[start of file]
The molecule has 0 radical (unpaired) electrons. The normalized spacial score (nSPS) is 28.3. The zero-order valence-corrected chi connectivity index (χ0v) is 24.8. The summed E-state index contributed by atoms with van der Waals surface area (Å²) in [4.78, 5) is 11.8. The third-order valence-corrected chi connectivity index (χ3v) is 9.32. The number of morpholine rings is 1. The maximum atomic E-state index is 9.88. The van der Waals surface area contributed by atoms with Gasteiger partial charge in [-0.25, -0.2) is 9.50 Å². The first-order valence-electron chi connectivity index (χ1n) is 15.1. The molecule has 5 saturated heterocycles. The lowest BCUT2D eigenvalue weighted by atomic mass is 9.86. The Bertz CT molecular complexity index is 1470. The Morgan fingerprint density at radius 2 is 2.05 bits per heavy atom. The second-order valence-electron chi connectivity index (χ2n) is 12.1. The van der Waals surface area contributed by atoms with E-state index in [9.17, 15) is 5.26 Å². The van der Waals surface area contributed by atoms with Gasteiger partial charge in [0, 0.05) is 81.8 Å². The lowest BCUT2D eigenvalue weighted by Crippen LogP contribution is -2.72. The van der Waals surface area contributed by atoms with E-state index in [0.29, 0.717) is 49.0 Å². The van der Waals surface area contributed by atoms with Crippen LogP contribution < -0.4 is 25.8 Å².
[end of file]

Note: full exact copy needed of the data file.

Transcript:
The molecule has 0 radical (unpaired) electrons. The normalized spacial score (nSPS) is 28.3. The zero-order valence-corrected chi connectivity index (χ0v) is 24.8. The summed E-state index contributed by atoms with van der Waals surface area (Å²) in [4.78, 5) is 11.8. The third-order valence-corrected chi connectivity index (χ3v) is 9.32. The number of morpholine rings is 1. The maximum atomic E-state index is 9.88. The van der Waals surface area contributed by atoms with Gasteiger partial charge in [-0.25, -0.2) is 9.50 Å². The first-order valence-electron chi connectivity index (χ1n) is 15.1. The molecule has 5 saturated heterocycles. The lowest BCUT2D eigenvalue weighted by atomic mass is 9.86. The Bertz CT molecular complexity index is 1470. The Morgan fingerprint density at radius 2 is 2.05 bits per heavy atom. The second-order valence-electron chi connectivity index (χ2n) is 12.1. The van der Waals surface area contributed by atoms with E-state index in [9.17, 15) is 5.26 Å². The van der Waals surface area contributed by atoms with Gasteiger partial charge in [0, 0.05) is 81.8 Å². The lowest BCUT2D eigenvalue weighted by Crippen LogP contribution is -2.72. The van der Waals surface area contributed by atoms with E-state index in [0.29, 0.717) is 49.0 Å². The van der Waals surface area contributed by atoms with Crippen LogP contribution < -0.4 is 25.8 Å².